Understand brand marketing to spend wisely on your next refrigerator, range, or dishwasher.
Synopsis: Just how much better is a $1800 dishwasher than a $500 dishwasher? Will a Sub-Zero refrigerator keep your milk colder than one from Whirlpool? In this article, contributing editor Sean Groom investigates how brand marketing impacts your choices—and your budget—when you shop for kitchen appliances. He explains how manufacturers target different consumers with different features, and how pricing is used to keep buyers within a manufacturer’s brand. Taking a close look at the three main categories of kitchen appliances (cooktops, stoves, and ranges; refrigerators; and dishwashers) he spells out what features and performance buyers are likely to find no matter what their price point.
Whether you’re building a new kitchen or updating the appliances in your old one, you’ll quickly discover a dizzying universe of proliferating product lines and models with only slight differences between them—leaving you wondering how to get the best value for your dollar.
The multitude of appliance brands and models available today is no accident. Manufacturers purposely target narrow market segments by both price and cooking interest. Each appliance brand or collection aims at a focus-group-tested and divided market, often with a backstory or character traits assigned. GE, for instance, breaks kitchen users into four types: aspirer (passionate but learning), enthusiast (passionate with ability), laborer (ambivalent with ability), and reluctant (without enthusiasm or ability). The features bestowed on a model depend on the consumer segment it targets, overlaid with a “good-better-best” marketing strategy. For example, Bosch has its 300, 500, and 800 series of appliances. GE has its Profile, Café, and Monogram collections, and it recently added the Artistry series.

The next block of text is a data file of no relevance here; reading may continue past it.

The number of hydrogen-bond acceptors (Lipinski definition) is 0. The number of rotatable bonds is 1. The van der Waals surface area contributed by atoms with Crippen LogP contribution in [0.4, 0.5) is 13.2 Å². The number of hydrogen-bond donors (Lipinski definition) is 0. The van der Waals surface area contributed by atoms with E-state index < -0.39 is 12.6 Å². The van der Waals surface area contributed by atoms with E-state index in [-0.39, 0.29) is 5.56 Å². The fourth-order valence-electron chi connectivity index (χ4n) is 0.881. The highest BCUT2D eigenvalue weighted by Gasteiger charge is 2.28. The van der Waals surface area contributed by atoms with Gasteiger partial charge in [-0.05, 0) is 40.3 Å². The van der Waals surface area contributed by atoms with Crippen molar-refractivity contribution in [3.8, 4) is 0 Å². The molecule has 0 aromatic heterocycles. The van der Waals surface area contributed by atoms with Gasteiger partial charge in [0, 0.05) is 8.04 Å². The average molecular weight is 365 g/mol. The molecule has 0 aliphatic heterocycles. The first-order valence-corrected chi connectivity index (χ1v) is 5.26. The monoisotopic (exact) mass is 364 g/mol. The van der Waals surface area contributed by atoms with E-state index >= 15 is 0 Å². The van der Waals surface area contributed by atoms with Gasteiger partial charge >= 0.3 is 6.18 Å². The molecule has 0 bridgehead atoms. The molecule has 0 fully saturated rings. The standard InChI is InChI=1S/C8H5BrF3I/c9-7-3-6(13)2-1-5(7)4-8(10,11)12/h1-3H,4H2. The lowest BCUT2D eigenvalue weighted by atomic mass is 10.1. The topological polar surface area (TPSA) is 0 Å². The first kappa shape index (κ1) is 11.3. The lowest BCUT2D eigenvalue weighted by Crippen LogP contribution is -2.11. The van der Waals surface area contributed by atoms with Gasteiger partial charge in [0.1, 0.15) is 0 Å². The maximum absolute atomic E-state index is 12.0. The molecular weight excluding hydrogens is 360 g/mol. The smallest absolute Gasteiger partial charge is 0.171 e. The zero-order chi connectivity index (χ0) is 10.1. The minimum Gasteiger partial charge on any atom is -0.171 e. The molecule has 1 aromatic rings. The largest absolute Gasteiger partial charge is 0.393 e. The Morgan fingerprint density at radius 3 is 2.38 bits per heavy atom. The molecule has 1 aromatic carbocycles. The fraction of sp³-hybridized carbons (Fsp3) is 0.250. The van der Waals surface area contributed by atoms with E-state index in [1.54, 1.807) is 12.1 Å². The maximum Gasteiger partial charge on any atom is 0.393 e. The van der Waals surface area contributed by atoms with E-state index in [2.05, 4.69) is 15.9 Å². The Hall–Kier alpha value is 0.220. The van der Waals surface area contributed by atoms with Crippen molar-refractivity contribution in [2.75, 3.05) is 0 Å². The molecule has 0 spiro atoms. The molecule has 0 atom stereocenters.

Another strategy is for a large holding company to market different brands targeted at different types of customers. Frigidaire and Electrolux, for example, are the “value” and “upscale” brands of the same company. And Whirlpool Corporation sells products under at least five different brands—Whirlpool, Maytag, KitchenAid, Amana, and Jenn-Air.
In the Whirlpool family of brands, Amana is targeted at customers whose first priority is efficiency. KitchenAid is aimed at serious cooks who can’t—or won’t—spring for Whirlpool’s premium Jenn-Air brand. GE has targeted its Café series at aspirers and its Monogram series at enthusiasts. The difference in features is noticeable, although it’s the cheaper Café models that often have more features because they’re aimed at helping people learn to cook. These features make cooking fun, easy, and engaging for the neophyte. Monogram is clearly a descendant of the commercial kitchen. In the words of GE product manager Steven Hopmann, “Monogram is about refined elegance and superlative quality.” Monogram appliances look and feel more robust and cost about 35% more than those in the Café line.
There’s a cachet associated with a luxury brand, so appliance manufacturers tend to position their wares toward the upper end of the market. Even though its three major-model series span the kitchen-appliance category, Bosch claims to target only the top 20% of the market, the idea being that its “good” models pick up where others’ “best” models leave off. Brands also try to appeal to aspirational luxury: LG and KitchenAid position themselves as premium brands, as do Sub-Zero and Wolf, even though they target wildly different budgets.
GE’s new Artistry series bucks this trend somewhat. The idea is simple, affordable appliances with design touches that are pleasantly retro. It will be interesting to see what hold this brand establishes in the market.
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